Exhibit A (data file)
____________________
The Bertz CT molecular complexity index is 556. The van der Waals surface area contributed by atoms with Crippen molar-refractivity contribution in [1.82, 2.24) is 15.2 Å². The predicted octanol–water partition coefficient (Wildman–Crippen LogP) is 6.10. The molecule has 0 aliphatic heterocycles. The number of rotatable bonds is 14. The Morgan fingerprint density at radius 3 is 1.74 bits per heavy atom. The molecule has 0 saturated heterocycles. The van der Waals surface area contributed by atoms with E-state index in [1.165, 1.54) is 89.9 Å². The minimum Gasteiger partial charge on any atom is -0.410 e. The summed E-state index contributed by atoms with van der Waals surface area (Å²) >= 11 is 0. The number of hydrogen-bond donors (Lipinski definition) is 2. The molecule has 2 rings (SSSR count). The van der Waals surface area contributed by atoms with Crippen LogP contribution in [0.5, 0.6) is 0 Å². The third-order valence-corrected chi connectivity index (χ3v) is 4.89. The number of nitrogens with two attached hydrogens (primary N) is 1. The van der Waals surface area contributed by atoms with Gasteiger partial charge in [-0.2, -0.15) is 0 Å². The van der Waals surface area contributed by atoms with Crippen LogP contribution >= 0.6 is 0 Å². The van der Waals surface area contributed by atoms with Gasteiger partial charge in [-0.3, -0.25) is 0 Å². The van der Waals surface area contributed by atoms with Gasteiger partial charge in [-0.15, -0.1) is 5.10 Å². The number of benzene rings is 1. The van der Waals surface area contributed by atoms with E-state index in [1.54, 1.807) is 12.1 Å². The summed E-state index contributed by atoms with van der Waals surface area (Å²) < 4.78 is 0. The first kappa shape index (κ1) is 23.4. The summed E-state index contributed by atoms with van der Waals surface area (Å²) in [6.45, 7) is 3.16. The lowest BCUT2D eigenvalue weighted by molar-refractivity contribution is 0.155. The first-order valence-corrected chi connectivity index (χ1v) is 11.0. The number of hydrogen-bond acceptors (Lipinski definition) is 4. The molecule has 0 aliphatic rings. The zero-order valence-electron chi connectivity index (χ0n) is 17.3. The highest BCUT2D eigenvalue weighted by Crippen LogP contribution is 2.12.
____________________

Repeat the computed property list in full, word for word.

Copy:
The Bertz CT molecular complexity index is 556. The van der Waals surface area contributed by atoms with Crippen molar-refractivity contribution in [1.82, 2.24) is 15.2 Å². The predicted octanol–water partition coefficient (Wildman–Crippen LogP) is 6.10. The molecule has 0 aliphatic heterocycles. The number of rotatable bonds is 14. The Morgan fingerprint density at radius 3 is 1.74 bits per heavy atom. The molecule has 0 saturated heterocycles. The van der Waals surface area contributed by atoms with E-state index in [1.165, 1.54) is 89.9 Å². The minimum Gasteiger partial charge on any atom is -0.410 e. The summed E-state index contributed by atoms with van der Waals surface area (Å²) >= 11 is 0. The number of hydrogen-bond donors (Lipinski definition) is 2. The molecule has 2 rings (SSSR count). The van der Waals surface area contributed by atoms with Crippen LogP contribution in [0.5, 0.6) is 0 Å². The third-order valence-corrected chi connectivity index (χ3v) is 4.89. The number of nitrogens with two attached hydrogens (primary N) is 1. The van der Waals surface area contributed by atoms with Gasteiger partial charge in [-0.2, -0.15) is 0 Å². The van der Waals surface area contributed by atoms with Crippen LogP contribution >= 0.6 is 0 Å². The van der Waals surface area contributed by atoms with Gasteiger partial charge in [-0.3, -0.25) is 0 Å². The van der Waals surface area contributed by atoms with Gasteiger partial charge in [-0.15, -0.1) is 5.10 Å². The number of benzene rings is 1. The van der Waals surface area contributed by atoms with E-state index in [1.54, 1.807) is 12.1 Å². The summed E-state index contributed by atoms with van der Waals surface area (Å²) < 4.78 is 0. The first kappa shape index (κ1) is 23.4. The summed E-state index contributed by atoms with van der Waals surface area (Å²) in [6.45, 7) is 3.16. The lowest BCUT2D eigenvalue weighted by molar-refractivity contribution is 0.155. The first-order valence-corrected chi connectivity index (χ1v) is 11.0. The number of hydrogen-bond acceptors (Lipinski definition) is 4. The molecule has 0 aliphatic rings. The zero-order valence-electron chi connectivity index (χ0n) is 17.3. The highest BCUT2D eigenvalue weighted by Crippen LogP contribution is 2.12.